Manufacturers are well aware of these issues and have come up with several strategies for dealing with them. Over the past few years, many companies have invested heavily in new state-of-the-art manufacturing facilities and equipment. Others have launched new products backed by more research.
|Ginkgo (Ginkgo biloba) leaves.|
Sonya Cropper, director of operations and communications at Geni Herbs (Noblesville, IN), explains that Geni's decision to open a new ISO 13000-certified factory in March was fueled in part by consumer demand for product safety and efficacy.
'As manufacturers of ingredients, we must adhere to strict GMPs, as well as provide product research—both of which require large investments in equipment and process controls,' says Cropper. 'With our new factory that began operations last month, we have the ability to develop, test, and manufacture higher volumes of premium ingredients in adherence with the new FDA guidelines.'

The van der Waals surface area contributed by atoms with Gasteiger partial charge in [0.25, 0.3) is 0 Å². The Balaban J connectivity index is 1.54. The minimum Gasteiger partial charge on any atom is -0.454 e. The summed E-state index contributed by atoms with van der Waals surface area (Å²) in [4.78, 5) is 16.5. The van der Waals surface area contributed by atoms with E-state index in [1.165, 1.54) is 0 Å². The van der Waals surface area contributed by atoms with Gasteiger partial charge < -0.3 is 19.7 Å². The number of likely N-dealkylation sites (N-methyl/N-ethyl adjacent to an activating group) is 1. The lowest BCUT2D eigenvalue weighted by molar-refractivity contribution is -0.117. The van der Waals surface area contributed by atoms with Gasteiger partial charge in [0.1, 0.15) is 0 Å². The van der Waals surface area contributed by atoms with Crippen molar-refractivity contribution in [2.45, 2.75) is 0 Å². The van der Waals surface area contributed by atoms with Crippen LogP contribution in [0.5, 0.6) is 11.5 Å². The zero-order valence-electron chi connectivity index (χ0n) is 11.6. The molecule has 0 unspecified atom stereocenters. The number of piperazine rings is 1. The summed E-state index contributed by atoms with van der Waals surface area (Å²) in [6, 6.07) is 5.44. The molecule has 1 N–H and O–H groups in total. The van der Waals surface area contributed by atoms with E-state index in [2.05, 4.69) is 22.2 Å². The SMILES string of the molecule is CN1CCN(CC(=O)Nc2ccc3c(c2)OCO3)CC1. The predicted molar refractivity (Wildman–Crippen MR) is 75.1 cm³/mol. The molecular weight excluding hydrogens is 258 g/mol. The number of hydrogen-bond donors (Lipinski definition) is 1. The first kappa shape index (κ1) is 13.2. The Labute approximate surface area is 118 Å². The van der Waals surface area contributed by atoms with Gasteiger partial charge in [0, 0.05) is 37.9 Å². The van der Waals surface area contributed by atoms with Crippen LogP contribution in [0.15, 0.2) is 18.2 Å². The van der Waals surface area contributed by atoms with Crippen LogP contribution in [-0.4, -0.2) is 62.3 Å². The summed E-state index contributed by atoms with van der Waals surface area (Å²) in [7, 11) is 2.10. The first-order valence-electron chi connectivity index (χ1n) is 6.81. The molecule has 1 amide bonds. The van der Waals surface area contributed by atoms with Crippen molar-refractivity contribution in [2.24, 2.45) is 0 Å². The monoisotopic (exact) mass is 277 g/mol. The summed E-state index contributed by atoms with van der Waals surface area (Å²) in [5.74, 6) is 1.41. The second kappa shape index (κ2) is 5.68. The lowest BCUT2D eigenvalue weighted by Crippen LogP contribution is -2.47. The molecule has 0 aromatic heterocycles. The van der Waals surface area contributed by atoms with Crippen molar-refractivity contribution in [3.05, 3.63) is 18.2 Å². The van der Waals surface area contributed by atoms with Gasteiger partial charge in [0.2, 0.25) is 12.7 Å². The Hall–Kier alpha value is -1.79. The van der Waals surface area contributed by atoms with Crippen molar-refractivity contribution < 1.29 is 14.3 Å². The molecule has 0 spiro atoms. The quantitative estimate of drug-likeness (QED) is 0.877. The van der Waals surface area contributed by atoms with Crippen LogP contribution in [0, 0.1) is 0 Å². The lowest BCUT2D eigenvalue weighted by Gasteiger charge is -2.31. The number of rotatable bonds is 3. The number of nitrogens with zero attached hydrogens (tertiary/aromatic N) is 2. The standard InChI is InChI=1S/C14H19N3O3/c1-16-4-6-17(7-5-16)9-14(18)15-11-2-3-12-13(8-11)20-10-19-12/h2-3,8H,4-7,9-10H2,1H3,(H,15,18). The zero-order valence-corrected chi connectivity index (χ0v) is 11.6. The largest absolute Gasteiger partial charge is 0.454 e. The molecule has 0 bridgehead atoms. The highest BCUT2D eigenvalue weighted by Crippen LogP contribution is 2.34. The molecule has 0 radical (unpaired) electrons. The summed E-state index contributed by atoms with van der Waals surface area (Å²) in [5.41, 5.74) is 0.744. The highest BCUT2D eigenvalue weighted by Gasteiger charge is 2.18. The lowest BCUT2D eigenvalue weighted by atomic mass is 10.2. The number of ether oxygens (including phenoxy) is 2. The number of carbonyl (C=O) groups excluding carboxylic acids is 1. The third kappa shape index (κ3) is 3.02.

Another new factory, Renaissance's 8000-sq-ft facility, houses a variety of QA/QC equipment, including high-performance liquid-layer chromatography, thin-layer chromatography, and flamephotometer devices. According to Moffett, the company plans to install additional machines, including Fourier transform infrared spectroscopy, ultraviolet/visible spectroscopy, gas chromatography, and atomic-absorption equipment. Renaissance earned a Gold award from the Nutrition Business Journal in January 2003 for the facility.
'Renaissance is extremely proud of our new manufacturing facility and appreciative of the public recognition of our investment,' Moffett says. 'That investment was made based on our strong belief that natural and herbal alternatives to traditional Western healthcare will experience strong growth in the next 20 years.'